For me, it’s those smaller moments, those personal connections where the science can get communicated that it feels like I can really connect and explain the complexities of conservation science.

Q. From your experience, what is the best way to inform local land holders about the latest in the academic world of land stewardship? How do we best bridge the gap between the latest science and the boots on the ground?

This is something that as a board member for the California Invasive Plant Council I’ve been wrestling with a lot lately. Part of the solution is for supportive organizations like MALT to help weave together and distill this information. There is so much information for a land holder to process on any given topic. I see our role as helping make that information more easily digestible, like one-page summaries on recent scientific research, for example, so folks can continue to focus on implementation.

Another thing that I’ve been thinking, and I know MALT has already done some of this, is to develop workshops where people, both within the MALT staff and outside experts, could come and give more broken-down examples and discussions of what their research is and talk about the application aspect of their work. Again, the focus needs to be on helping distill this information and making it useful for practical application on the ground.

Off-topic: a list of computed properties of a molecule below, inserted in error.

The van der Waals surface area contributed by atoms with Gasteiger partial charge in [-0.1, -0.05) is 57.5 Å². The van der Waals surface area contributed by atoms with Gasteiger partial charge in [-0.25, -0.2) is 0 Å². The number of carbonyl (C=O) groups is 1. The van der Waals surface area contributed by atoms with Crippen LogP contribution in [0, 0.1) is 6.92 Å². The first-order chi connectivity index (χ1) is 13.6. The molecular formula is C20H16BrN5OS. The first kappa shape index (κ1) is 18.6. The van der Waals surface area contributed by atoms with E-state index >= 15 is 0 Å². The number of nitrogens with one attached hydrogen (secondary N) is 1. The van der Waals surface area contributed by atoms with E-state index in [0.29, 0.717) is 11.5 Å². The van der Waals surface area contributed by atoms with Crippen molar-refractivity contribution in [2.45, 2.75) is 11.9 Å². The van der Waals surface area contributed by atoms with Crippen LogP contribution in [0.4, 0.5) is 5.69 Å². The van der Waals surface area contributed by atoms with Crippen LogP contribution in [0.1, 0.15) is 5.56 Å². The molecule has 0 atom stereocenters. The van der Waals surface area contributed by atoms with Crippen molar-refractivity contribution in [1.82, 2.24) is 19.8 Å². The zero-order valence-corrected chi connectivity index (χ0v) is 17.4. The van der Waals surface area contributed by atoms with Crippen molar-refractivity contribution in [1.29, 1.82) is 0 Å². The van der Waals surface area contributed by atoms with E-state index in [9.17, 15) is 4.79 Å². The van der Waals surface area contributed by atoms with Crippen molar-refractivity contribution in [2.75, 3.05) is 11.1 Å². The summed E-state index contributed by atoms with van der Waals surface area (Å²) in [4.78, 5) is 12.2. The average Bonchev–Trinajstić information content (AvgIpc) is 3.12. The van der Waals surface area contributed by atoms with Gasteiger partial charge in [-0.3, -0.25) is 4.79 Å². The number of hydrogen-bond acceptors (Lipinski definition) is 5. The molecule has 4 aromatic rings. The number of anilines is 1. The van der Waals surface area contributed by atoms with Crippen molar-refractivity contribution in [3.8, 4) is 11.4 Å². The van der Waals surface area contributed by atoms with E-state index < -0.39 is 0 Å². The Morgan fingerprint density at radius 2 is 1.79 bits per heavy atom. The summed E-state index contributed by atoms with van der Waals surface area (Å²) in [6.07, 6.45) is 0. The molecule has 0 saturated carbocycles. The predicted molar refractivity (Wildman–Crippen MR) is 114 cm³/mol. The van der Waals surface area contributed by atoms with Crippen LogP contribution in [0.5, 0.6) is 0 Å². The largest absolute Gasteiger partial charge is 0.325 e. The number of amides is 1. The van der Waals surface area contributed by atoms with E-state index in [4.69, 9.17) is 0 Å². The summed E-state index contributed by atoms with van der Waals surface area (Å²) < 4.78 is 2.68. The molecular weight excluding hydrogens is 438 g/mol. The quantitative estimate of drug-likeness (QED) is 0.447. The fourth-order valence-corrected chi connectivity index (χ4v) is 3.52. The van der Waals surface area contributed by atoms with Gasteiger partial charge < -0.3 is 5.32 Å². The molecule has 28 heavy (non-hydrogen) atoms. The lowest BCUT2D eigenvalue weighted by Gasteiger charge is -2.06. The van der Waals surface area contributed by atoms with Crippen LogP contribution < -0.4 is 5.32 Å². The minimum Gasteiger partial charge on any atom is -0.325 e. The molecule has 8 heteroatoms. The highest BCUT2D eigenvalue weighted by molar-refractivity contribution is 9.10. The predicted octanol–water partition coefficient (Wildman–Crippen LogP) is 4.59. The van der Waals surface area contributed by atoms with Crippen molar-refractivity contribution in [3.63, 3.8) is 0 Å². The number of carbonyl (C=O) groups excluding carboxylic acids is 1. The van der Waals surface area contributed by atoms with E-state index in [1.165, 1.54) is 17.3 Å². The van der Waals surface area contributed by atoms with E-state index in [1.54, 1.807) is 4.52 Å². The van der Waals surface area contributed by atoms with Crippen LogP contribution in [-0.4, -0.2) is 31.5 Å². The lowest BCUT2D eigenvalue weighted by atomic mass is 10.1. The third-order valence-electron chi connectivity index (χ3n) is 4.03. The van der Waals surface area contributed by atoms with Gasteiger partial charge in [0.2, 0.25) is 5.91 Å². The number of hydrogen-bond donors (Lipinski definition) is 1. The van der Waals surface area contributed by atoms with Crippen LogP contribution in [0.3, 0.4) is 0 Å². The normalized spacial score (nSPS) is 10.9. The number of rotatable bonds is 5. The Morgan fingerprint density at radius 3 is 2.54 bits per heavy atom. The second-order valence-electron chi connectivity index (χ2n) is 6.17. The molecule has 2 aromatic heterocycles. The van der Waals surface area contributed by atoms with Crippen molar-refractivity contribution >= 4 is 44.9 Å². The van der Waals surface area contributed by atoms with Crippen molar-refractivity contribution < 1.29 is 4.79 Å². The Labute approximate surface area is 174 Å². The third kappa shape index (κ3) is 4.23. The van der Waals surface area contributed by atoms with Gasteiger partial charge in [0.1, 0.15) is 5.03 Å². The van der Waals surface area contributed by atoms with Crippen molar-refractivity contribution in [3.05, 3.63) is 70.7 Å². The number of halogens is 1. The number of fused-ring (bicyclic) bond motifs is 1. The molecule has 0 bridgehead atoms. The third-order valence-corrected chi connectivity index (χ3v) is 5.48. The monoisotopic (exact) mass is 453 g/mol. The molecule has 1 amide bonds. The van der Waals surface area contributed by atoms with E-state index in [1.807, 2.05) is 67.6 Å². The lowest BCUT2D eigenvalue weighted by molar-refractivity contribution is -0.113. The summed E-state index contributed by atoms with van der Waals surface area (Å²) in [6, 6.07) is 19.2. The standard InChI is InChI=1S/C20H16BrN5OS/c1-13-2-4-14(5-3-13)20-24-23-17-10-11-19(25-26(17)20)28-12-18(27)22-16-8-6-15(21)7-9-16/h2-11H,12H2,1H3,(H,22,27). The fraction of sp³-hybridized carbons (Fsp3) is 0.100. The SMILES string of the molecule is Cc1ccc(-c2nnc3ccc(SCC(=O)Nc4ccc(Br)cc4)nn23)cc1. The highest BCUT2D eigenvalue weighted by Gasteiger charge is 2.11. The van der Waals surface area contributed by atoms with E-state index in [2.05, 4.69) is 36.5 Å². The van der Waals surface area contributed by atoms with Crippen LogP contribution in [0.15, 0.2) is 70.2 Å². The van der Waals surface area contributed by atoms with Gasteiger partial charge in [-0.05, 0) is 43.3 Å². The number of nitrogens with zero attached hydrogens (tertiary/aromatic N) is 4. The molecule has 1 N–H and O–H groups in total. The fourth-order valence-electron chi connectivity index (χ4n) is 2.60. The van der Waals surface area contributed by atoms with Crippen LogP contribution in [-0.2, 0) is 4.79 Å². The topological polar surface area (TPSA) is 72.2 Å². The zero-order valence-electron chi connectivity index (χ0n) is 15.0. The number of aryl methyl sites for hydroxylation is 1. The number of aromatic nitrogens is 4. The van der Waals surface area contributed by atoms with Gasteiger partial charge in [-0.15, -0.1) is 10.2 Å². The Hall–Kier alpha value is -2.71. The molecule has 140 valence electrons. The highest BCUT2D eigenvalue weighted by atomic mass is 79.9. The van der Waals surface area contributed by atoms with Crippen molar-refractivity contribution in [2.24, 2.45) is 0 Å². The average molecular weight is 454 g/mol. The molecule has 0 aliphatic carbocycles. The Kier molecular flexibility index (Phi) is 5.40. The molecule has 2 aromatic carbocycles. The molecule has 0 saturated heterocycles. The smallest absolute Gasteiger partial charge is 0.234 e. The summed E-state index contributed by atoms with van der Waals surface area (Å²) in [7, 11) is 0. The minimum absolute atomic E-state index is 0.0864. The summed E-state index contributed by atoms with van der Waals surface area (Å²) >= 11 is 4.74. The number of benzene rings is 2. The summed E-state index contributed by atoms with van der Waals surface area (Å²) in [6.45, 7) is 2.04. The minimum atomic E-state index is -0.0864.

Q. Why MALT? What about this position gets you most excited?

MALT is making such amazing forward strides in being able to connect with people who are doing agriculture in a really positive way. And I’m excited to play a small part in this work. It’s a model for community-based conservation that serves such a positive role for agriculture and how land management can and should be approached around the world.

We’re living in such an incredibly historic moment and we’re on the precipice of an unknown climate future. Being able to come to work every day and feel that I’m able to contribute to building a brighter future and to help local land holders tend to this amazing landscape — it’s an incredibly rewarding profession and I’m lucky to be here.